By Stephen Murphy, Ireland correspondent

Former US Secretary of State John Kerry has said he will not seek the Democratic nomination for the 2020 presidential election.

The 75-year-old, who was defeated in the 2004 election by George W Bush, had previously said he was considering a run and wasn't "taking anything off the table".

However, speaking to Sky News at an environmental summit in Cork, Mr Kerry said he would not be entering an already crowded field of 23 candidates for the nomination.

Image: Mr Kerry addressed an environmental summit in Cork

"I was giving it thought at a time when Joe Biden hadn't made up his mind, I wasn't in a rush to have to get into the race then", he said.

"I'm delighted he's in the race as he and I are old friends. I'm hopeful that we're going to wind up with a nominee who will resoundingly be able to help lead the country in a better direction.


"I'm not running; it's not me, that's for sure."

As the keynote speaker at the Our Ocean Wealth summit organised by the Irish government, Mr Kerry also criticised US President Donald Trump's record on climate change issues, and "fake news" surrounding the climate crisis.

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"I think anyone who knows what's happening in America knows that facts are being altered and the truth is not being told with respect to climate change by this administration," Mr Kerry said.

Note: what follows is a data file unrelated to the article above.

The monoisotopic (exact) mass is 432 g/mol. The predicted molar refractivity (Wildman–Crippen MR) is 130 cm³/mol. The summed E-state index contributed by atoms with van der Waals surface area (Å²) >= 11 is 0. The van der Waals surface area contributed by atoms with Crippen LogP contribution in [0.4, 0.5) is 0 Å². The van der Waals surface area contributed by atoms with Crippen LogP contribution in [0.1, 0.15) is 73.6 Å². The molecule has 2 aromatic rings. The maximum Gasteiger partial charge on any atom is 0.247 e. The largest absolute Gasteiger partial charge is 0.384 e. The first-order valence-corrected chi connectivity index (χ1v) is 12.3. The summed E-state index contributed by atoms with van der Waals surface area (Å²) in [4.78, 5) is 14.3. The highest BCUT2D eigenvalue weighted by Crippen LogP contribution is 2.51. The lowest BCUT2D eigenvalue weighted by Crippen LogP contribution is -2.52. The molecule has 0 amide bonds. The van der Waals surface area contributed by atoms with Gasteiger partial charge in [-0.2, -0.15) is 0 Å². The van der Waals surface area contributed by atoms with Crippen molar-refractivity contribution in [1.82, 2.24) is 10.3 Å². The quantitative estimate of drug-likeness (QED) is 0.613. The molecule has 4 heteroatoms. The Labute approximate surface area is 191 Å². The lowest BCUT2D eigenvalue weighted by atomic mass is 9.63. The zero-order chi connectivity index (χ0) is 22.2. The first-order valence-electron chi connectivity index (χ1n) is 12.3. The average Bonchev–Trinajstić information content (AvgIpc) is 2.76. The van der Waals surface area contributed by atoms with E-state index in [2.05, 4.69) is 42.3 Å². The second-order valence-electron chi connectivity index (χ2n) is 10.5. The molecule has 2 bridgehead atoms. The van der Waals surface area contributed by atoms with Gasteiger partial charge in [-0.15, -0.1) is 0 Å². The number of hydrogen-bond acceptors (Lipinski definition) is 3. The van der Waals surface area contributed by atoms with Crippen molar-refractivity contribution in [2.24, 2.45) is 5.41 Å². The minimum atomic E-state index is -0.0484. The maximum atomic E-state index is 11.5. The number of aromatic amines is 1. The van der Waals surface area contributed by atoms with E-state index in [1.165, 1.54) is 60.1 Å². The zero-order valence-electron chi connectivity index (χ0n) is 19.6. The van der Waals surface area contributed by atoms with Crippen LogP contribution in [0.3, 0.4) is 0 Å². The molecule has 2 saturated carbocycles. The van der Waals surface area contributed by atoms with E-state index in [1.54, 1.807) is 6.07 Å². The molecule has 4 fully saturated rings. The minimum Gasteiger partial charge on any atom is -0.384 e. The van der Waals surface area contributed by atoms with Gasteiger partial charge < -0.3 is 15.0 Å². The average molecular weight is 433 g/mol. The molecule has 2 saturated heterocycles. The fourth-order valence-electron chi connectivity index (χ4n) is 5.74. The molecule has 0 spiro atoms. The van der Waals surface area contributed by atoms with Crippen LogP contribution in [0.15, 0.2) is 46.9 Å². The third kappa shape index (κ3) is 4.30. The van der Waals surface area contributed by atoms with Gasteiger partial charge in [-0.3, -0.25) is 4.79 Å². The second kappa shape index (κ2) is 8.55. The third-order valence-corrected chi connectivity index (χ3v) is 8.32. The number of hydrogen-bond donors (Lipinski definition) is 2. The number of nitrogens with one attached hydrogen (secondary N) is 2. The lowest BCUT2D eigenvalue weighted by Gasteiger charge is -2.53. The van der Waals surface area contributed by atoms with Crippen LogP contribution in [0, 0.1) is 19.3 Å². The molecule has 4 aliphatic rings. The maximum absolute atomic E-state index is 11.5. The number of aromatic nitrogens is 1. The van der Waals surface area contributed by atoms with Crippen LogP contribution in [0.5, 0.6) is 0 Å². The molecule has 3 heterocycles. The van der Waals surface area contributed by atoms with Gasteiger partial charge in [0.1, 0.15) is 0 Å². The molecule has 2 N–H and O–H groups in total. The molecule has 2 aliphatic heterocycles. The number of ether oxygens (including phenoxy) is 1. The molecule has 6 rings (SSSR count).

"They block it from being used in the State Department, they block it from being used in the relevant agencies, they've pulled out of the Paris Agreement. Obviously, I'm not a supporter of those choices."

Mr Kerry, who as secretary of state was one of the architects of the Paris Agreement, said Mr Trump's decision to pull the US out of the deal will "cost lives" because it will contribute to a slow response to climate change, and described it as "an enormous mistake on a global basis".

Donald Trump
Image: Mr Kerry criticised Donald Trump's record on climate change issues

Speaking in the wake of the Brexit referendum in 2016, Mr Kerry said the decision could possibly "be walked back", but today acknowledged that the changing dynamics "make it more likely that there will be some kind of Brexit".

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